But first, what difference does this new way of doing creative work make?
In talking to artists like Micah Johnson, his decentralized storytelling model creates a ‘choose your own adventure’ practice where community members can suggest many different stories or experiences for their IP.
But how would this be implemented concretely? The community can distribute governance tokens to IP NFT holders, who in turn can use these tokens to vote on key creative decisions. This collaborative relationship between creators and the community has come to life and will only grow as participants explore the possibilities of creativity (both governance and financial).
Is this another version of crowdsourcing, which is the worst way to create quality character IP, and will it result in creators’ visions simply being discounted for cash?
No, because this new, crypto-native economic incentive makes all the difference: it actually creates a vast new realm of models in which creators become more of a leader in a decentralized fan community. We’ll soon start to see community members come together to open public requests for proposals (RFPs) from artists and institutions for specific types of digital content built around IP, in the same model as people developing software in open source projects (which has been done for decades) .
The Rise of IP DAO
But there is more that this technology can do. Given the current technology, here’s a model that is entirely possible to deliver on:, community members drafting drafts for short films or animated series. Token holders – community members who have been given NFTs or alternative “social tokens” that give equal management weight to multiple holders – could vote on them, decide whether to approve them, and allocate an initial budget to them.
The production company can then respond to this by producing a trailer of how it plans to concretely deliver on the draft vision. The community reviews all submitted trailers and uses its tokens to vote on which trailer to fund.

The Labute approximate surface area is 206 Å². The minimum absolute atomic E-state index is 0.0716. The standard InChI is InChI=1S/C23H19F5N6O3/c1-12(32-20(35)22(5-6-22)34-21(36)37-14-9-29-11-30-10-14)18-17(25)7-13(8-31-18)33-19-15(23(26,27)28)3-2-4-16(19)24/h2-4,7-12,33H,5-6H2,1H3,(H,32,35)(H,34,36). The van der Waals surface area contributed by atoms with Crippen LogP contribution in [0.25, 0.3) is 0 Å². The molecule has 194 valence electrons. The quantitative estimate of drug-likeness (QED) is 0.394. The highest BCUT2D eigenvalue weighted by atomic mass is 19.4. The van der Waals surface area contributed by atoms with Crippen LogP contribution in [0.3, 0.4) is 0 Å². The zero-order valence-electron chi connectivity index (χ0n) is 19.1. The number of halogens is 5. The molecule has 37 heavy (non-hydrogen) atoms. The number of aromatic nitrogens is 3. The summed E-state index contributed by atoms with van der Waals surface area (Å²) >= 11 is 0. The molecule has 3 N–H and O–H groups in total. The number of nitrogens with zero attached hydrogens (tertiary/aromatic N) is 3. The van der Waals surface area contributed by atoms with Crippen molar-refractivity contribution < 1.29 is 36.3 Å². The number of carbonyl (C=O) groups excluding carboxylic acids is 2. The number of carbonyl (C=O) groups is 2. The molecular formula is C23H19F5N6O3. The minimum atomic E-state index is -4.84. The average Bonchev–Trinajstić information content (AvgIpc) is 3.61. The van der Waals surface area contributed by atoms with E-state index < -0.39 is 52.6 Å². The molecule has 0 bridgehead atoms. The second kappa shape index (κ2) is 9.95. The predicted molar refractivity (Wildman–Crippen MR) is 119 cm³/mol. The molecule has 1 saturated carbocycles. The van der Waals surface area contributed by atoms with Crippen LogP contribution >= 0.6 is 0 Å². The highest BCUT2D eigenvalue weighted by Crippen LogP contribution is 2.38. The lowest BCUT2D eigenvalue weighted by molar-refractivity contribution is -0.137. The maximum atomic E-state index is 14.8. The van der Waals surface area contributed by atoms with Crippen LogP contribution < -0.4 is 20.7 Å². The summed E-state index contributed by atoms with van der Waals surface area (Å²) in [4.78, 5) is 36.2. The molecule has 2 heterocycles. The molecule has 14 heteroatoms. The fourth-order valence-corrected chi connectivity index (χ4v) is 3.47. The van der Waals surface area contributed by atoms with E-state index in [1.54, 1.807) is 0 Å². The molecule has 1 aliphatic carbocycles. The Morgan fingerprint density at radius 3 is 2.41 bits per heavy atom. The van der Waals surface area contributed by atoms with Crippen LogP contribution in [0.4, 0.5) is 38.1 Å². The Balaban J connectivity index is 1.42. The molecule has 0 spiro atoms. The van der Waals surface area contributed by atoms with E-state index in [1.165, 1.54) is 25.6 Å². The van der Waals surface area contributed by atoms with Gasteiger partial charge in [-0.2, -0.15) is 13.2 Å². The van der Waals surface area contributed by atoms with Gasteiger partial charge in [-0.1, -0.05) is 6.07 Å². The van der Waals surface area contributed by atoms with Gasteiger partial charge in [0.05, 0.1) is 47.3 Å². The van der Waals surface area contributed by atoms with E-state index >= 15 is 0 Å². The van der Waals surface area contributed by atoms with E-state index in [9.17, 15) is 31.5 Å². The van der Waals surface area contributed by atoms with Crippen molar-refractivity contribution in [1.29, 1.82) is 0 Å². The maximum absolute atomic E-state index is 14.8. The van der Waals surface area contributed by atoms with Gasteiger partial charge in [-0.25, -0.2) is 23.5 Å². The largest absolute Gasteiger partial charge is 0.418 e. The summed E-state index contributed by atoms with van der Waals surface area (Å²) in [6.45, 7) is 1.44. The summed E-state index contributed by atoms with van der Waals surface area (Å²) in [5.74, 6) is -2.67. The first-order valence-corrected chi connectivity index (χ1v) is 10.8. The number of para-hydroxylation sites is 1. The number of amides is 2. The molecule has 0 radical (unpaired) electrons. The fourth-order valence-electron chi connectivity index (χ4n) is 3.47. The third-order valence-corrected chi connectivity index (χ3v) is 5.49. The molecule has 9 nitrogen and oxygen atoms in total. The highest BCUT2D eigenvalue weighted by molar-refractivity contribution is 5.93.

The community’s founding artists work for the token holders as creative directors, helping to manage the RFP process, and then work closely with the successful bidding companies to concretely execute.
Collectors purchase initial NFTs and ongoing airdrops that can be reinvested into the community vault for crowdfunding the creation of other digital content around that NFT IP to increase brand awareness and grow the surrounding community.
This may sound a bit out of reach, but it’s not. Consider how eager artists of all kinds are to explore NFT and other new ways to interact with their fan communities. The interoperability of encryption simply gives room for innovation, allowing ideas to quickly build on top of each other. What are the benefits of such a die? Several can be described below.
Increase the speed of innovation iteration. By the community owning the character IP – but outsourcing the creative execution of that IP’s episodes, movies, or video games – the community could potentially create entirely new global franchise entities, and execute faster than a single company.
Instead of executing one content activation for one market at a time, “IP DAO” can fund multiple shows, movies, video games and merchandise (physical and digital) executed by independent teams targeting different markets, and the above actions can be done simultaneously at the same time. Smaller, modular communities spawn more experimentation, and cryptocurrency will take on the role of coordinating all incentives.
Simplify collaboration. Multiple independent, creative DAOs emerge around different IPs, and there will be overlapping ownership between them. But this is not a systemic vulnerability, it is a feature: this overlap creates opportunities for collaboration across DAO personas, for example by creating digital content that includes both personas, enabling them to drive distribution across different communities and create a common audience (and branding ambassadors) without fear of competition.
Consistent financial incentives across DAOs. Community members will be incentivized to support collaboration as customers and promote as brand ambassadors. each successful media activation by IP converts a new audience into community members who also want to get involved and help own and manage the characters they just saw in their favorite movies.